Quality of Care for Myocardial Infarction at Academic and Nonacademic Hospitals
Do academic hospitals provide better quality of care for patients with acute myocardial infarction (AMI) than nonacademic hospitals in the contemporary era?
A post-hoc analysis was conducted in a prospective cohort study of 3,059 patients, including 1,714 with ST-segment elevation myocardial infarction (STEMI) and 1,345 with non-STEMI, enrolled at 39 academic and 183 nonacademic French hospitals over a 1-month period in 2005. Primary outcome was 1-year all-cause mortality.
The median age for all patients was 68 years, 68% were men, and 17% had had a previous MI. Overall, 309 patients (10%) presented with a Killip class III or higher and the median predicted risk for in-hospital mortality was 5.8%. Patients admitted to academic hospitals were younger, had lower predicted risk for in-hospital mortality, and were more likely mobile intensive care unit users. More patients admitted to nonacademic hospitals had previous congestive heart failure. Cardiac arrest on admission (P for interaction = 0.006) and previous stroke (P for interaction = 0.04) accounted for a higher proportion of admissions to academic hospitals among patients with non-STEMI only. The percentages of patients with STEMI receiving acute reperfusion therapy (i.e., thrombolysis or percutaneous coronary intervention [PCI]) were 68%, 65%, and 36% for academic hospitals, nonacademic hospitals with PCI capability, and nonacademic hospitals without PCI capability. Unadjusted 1-year mortality for academic and nonacademic hospitals was 10% versus 15% for patients with STEMI (p = 0.01) and 13% versus 14% for patients with non-STEMI (p = 0.75). Patients treated in academic or nonacademic hospitals with PCI capability were more likely to receive reperfusion and recommended drug therapies than those treated in nonacademic hospitals without PCI. After adjusting for baseline characteristics, the hazards of death associated with admission to nonacademic hospitals with and without PCI capability relative to academic hospitals were 1.13 (95% CI, 0.79-1.62) and 1.65 (95% CI, 1.09-2.49) for those with STEMI and 0.95 (95% CI, 0.66-1.36) and 1.06 (95% CI, 0.72-1.58) for those with non-STEMI. Further adjustment for receipt of acute reperfusion and recommended drug therapies eliminated all differences in mortality between the study groups.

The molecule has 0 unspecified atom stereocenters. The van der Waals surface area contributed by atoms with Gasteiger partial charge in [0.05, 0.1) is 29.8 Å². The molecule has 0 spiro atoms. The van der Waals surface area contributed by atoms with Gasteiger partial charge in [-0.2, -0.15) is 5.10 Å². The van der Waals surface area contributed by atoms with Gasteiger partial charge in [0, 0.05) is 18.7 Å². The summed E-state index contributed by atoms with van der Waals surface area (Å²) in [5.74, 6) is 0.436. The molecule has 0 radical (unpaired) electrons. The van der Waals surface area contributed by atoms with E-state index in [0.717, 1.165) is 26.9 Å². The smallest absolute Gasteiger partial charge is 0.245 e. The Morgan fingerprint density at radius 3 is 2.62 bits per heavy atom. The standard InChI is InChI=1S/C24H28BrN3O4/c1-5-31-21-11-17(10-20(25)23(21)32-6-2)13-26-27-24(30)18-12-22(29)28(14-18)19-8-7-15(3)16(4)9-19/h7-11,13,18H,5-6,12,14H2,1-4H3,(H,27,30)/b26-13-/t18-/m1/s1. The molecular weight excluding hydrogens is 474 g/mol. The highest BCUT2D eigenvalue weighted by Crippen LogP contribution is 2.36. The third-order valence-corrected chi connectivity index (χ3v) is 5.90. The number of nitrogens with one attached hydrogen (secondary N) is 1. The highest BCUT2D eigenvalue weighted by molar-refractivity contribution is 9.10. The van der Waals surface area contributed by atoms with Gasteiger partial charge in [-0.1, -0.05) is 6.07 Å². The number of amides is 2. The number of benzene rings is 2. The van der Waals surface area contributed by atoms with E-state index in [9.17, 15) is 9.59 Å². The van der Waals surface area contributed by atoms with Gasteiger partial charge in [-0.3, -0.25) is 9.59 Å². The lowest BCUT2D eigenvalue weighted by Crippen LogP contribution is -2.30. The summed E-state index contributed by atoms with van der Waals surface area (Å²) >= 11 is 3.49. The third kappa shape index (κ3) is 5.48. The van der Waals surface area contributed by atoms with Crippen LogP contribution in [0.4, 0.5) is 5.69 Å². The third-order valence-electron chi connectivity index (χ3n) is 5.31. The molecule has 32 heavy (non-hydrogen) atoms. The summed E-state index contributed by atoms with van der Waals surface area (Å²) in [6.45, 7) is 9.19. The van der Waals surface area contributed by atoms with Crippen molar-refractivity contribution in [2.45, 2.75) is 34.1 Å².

The authors concluded that admission to academic hospitals was associated with a more frequent use of recommended therapies, conveying a survival advantage for patients with STEMI.
There have been conflicting reports regarding the reason why academic medical centers appear to have improved outcome in patients with a STEMI. This large French study conducted within 1 month in 2005, offers the compelling conclusion that the improved long-term outcome is not the academic milieu, but rather that facilities with PCI ability are more likely to prescribe evidence-based acute and post-discharge care. This and several studies in the United States support the concept of assuring adequate availability of hospitals with cardiologists capable of providing PCI for improving outcome in AMI.
Keywords: Myocardial Infarction, Hospital Mortality, Heart Conduction System, Cardiovascular Diseases, Angioplasty, Balloon, Coronary, United States, Percutaneous Coronary Intervention
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